DURHAM, N.H. – Support for President Barack Obama’s handling of foreign policy remains low in New Hampshire, with most Granite State adults continuing to oppose U.S. involvement in Libya and to be pessimistic about Iraq and Afghanistan, according to the latest WMUR Granite State Poll conducted by the University of New Hampshire Survey Center.
Five hundred sixteen (516) randomly selected New Hampshire adults were interviewed by telephone between June 21 and July 1, 2011. The margin of sampling error for the survey is +/- 4.3 percent.
“With ongoing conflicts in Iraq, Afghanistan and Libya, New Hampshire adults are divided over the Obama administration’s handling of foreign policy,” said Andrew Smith, director of the UNH Survey Center.
In the most recent Granite State Poll, 47 percent approve of how Obama is handling foreign affairs, 46 percent disapprove, and 7 percent are neutral. There is a distinct partisan divide with 83 percent of Democrats, but only 16 percent of Republicans and 33 percent of independents approving of Obama’s handling of foreign affairs.
New Hampshire adults continue to be divided about Obama’s handling of the situation in Libya. Currently, only 39 percent approve of the Obama administration’s Libya policy, 41 percent disapprove, and 20 percent are neutral or don’t know. There is a significant partisan gap in approval of Obama’s handling of Libya with 59 percent of Democrats, but only 21 percent of Republicans and 35 percent of independents approving.
Since the president announced the pullout of some U.S. troops from Afghanistan, New Hampshire adults are more likely to think that the war there is going well for the United States. Currently, 49 percent of New Hampshire adults think the war in Afghanistan is going well, 44 percent think it is going badly, and 7 percent don’t know.
“This represents the most optimistic assessment of how the war in Afghanistan is going since April 2010,” Smith said.
Similarly, a plurality of New Hampshire residents approve of Obama’s handling of the war in Afghanistan. Currently, 48 percent of New Hampshire adults approve of his handling of Afghanistan, 44 percent disapprove, and 8 percent are neutral or don’t know. Democrats (70 percent) are most likely to approve of his handling of the situation in Afghanistan, while Republicans (29 percent) and political independents (35 percent) are much less likely to approve.
New Hampshire adults continue to be very pessimistic about the chances that the United States can be successful in Afghanistan. Currently, only 26 percent believe the U.S can win in Afghanistan, 62 percent think we cannot win, and 13 percent are not sure. While the overall view of potential U.S. success in Afghanistan is unchanged since April, distinct partisan differences have emerged. Democrats (69 percent) and independents (76 percent) are significantly more pessimistic than Republicans (50 percent) in believing the U.S. cannot win in Afghanistan.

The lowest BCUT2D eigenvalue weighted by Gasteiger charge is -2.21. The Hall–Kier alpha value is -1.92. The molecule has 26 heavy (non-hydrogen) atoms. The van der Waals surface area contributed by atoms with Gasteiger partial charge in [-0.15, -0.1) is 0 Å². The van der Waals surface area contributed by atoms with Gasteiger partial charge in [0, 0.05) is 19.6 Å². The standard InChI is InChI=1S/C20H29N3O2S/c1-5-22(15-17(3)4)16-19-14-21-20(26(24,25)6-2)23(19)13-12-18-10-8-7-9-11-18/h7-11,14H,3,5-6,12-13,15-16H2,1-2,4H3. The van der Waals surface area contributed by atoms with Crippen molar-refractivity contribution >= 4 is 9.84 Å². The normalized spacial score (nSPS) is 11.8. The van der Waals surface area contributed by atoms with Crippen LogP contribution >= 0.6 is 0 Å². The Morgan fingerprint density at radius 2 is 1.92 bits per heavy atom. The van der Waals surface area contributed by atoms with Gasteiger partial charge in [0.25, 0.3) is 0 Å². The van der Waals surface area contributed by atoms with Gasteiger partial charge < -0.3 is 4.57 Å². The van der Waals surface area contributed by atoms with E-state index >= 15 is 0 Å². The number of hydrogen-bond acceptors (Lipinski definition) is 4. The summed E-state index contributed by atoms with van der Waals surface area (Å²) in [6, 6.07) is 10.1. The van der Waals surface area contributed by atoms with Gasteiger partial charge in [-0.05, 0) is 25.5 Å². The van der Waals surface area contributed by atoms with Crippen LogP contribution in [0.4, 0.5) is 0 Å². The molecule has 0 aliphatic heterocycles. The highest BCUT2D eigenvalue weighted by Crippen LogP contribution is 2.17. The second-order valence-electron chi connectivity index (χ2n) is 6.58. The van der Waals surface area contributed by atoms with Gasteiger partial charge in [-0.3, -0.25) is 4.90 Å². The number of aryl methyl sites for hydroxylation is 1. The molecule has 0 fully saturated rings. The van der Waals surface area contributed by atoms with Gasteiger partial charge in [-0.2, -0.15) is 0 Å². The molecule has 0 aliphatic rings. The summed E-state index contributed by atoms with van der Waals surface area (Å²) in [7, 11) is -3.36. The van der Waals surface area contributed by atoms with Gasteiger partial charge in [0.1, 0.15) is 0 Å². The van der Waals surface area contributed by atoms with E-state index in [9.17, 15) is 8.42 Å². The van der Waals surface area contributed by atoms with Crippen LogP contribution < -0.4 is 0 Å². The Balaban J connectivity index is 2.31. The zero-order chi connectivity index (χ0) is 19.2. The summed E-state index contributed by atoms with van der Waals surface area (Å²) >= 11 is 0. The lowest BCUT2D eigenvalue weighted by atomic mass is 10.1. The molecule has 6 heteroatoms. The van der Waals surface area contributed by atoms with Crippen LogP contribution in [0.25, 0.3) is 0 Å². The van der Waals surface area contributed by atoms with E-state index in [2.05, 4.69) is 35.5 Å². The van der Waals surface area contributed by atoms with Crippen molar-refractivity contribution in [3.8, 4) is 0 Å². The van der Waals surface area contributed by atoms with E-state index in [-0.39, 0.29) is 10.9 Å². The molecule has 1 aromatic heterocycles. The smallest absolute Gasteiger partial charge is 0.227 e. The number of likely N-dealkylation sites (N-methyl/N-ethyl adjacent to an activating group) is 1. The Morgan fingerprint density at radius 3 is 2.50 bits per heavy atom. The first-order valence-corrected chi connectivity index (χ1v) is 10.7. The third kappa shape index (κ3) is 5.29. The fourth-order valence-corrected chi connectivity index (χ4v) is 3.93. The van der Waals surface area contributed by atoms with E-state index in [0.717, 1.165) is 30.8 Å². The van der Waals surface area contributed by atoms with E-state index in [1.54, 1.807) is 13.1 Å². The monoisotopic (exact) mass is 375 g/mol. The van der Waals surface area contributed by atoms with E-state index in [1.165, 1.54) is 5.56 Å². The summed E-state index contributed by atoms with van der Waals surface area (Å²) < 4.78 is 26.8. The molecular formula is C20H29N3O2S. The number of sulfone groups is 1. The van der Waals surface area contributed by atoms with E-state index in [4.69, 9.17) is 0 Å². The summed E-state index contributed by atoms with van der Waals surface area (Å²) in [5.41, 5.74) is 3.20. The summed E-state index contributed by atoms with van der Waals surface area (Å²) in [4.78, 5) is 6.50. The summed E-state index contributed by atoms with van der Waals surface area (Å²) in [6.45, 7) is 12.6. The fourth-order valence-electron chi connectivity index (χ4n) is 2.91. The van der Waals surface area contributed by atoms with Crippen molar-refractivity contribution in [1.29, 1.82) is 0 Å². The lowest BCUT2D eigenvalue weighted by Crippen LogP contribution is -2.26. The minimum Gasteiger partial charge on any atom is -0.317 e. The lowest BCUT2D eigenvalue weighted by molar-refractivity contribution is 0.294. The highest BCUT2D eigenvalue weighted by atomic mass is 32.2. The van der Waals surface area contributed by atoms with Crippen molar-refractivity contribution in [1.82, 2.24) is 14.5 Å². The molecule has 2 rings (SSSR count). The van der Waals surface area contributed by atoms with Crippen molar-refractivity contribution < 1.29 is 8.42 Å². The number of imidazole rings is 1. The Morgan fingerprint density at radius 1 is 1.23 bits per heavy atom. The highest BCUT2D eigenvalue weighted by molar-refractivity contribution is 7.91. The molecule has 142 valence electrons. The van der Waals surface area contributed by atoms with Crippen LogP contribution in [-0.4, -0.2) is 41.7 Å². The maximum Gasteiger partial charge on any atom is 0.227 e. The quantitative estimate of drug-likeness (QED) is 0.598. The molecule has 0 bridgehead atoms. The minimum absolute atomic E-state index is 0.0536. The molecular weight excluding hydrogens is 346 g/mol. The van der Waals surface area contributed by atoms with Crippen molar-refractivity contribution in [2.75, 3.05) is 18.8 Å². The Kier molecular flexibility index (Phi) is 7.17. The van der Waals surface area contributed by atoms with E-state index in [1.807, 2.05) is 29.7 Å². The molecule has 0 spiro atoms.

Approval of President Obama’s handling of the situation in Iraq has stabilized. In the most recent Granite State Poll, 58 percent of New Hampshire adults approve of his handling of Iraq, 32 percent disapprove, and 10 percent are neutral. Obama holds majority support from Democrats (79 percent), while political independents and Republicans are divided.
Opposition to the U.S. having gone to war with Iraq remains high. Currently, only 35 percent of Granite Staters support the United States having gone to war with Iraq, 57 percent oppose it, and 7 percent are neutral.
Optimism about the U.S. being able to win the war in Iraq is at its lowest levels since 2007. Currently, only 32 percent of New Hampshire adults think the U.S. can win the Iraq war, 51 percent think the United States cannot win, and 16 percent don’t know. Republicans continue to be the most optimistic about U.S. prospects of victory in Iraq, yet less than half of Republicans (41 percent) believe the United States can win. Democrats and independents are much less optimistic with only 26 percent thinking winning the Iraq war is possible.
For complete tabular results, visit http://www.unh.edu/survey-center/news/pdf/gsp2011_summer_forapp070711.pdf.
The UNH Survey Center has conducted survey research projects at the University of New Hampshire since 1976. The center has grown rapidly during the past 30 years and now conducts approximately 40 to 50 major survey projects each year.
The University of New Hampshire, founded in 1866, is a world-class public
research university with the feel of a New England liberal arts college. A
land, sea, and space-grant university, UNH is the state's flagship public institution,
enrolling 12,200 undergraduate and 2,300 graduate students.
Andrew Smith, director of the UNH Survey Center.